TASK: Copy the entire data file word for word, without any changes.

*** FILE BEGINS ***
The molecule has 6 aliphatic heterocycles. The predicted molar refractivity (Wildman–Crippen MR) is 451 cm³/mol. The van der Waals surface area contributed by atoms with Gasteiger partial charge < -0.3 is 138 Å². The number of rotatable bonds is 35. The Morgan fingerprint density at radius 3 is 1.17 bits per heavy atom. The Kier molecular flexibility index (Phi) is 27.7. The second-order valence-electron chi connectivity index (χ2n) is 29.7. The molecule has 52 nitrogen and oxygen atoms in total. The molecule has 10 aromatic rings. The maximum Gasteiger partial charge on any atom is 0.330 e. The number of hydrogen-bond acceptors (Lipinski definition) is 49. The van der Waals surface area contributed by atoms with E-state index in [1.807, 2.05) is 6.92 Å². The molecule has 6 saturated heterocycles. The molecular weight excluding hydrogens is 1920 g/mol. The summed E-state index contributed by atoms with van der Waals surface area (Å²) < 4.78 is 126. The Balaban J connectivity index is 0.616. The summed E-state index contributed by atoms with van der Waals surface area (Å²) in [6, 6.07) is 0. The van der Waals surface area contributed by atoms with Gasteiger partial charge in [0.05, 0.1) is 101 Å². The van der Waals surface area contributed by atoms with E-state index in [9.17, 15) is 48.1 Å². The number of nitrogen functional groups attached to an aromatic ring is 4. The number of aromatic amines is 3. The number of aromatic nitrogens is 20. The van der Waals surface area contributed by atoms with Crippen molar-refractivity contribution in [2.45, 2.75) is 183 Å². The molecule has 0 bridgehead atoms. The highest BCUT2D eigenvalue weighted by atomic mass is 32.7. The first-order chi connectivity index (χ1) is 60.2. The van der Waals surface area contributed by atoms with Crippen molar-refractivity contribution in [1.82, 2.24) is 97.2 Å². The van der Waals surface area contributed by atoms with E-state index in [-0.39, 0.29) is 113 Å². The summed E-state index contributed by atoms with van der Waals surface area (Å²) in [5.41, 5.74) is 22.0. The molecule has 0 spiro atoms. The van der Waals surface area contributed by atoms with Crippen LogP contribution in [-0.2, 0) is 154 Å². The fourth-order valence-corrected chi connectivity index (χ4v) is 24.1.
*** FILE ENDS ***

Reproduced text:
The molecule has 6 aliphatic heterocycles. The predicted molar refractivity (Wildman–Crippen MR) is 451 cm³/mol. The van der Waals surface area contributed by atoms with Gasteiger partial charge < -0.3 is 138 Å². The number of rotatable bonds is 35. The Morgan fingerprint density at radius 3 is 1.17 bits per heavy atom. The Kier molecular flexibility index (Phi) is 27.7. The second-order valence-electron chi connectivity index (χ2n) is 29.7. The molecule has 52 nitrogen and oxygen atoms in total. The molecule has 10 aromatic rings. The maximum Gasteiger partial charge on any atom is 0.330 e. The number of hydrogen-bond acceptors (Lipinski definition) is 49. The van der Waals surface area contributed by atoms with E-state index in [1.807, 2.05) is 6.92 Å². The molecule has 6 saturated heterocycles. The molecular weight excluding hydrogens is 1920 g/mol. The summed E-state index contributed by atoms with van der Waals surface area (Å²) < 4.78 is 126. The Balaban J connectivity index is 0.616. The summed E-state index contributed by atoms with van der Waals surface area (Å²) in [6, 6.07) is 0. The van der Waals surface area contributed by atoms with Gasteiger partial charge in [0.05, 0.1) is 101 Å². The van der Waals surface area contributed by atoms with E-state index in [9.17, 15) is 48.1 Å². The number of nitrogen functional groups attached to an aromatic ring is 4. The number of aromatic amines is 3. The number of aromatic nitrogens is 20. The van der Waals surface area contributed by atoms with Crippen molar-refractivity contribution in [2.45, 2.75) is 183 Å². The molecule has 0 bridgehead atoms. The highest BCUT2D eigenvalue weighted by atomic mass is 32.7. The first-order chi connectivity index (χ1) is 60.2. The van der Waals surface area contributed by atoms with Crippen molar-refractivity contribution in [1.82, 2.24) is 97.2 Å². The van der Waals surface area contributed by atoms with E-state index in [-0.39, 0.29) is 113 Å². The summed E-state index contributed by atoms with van der Waals surface area (Å²) in [5.41, 5.74) is 22.0. The molecule has 0 spiro atoms. The van der Waals surface area contributed by atoms with Crippen LogP contribution in [-0.2, 0) is 154 Å². The fourth-order valence-corrected chi connectivity index (χ4v) is 24.1.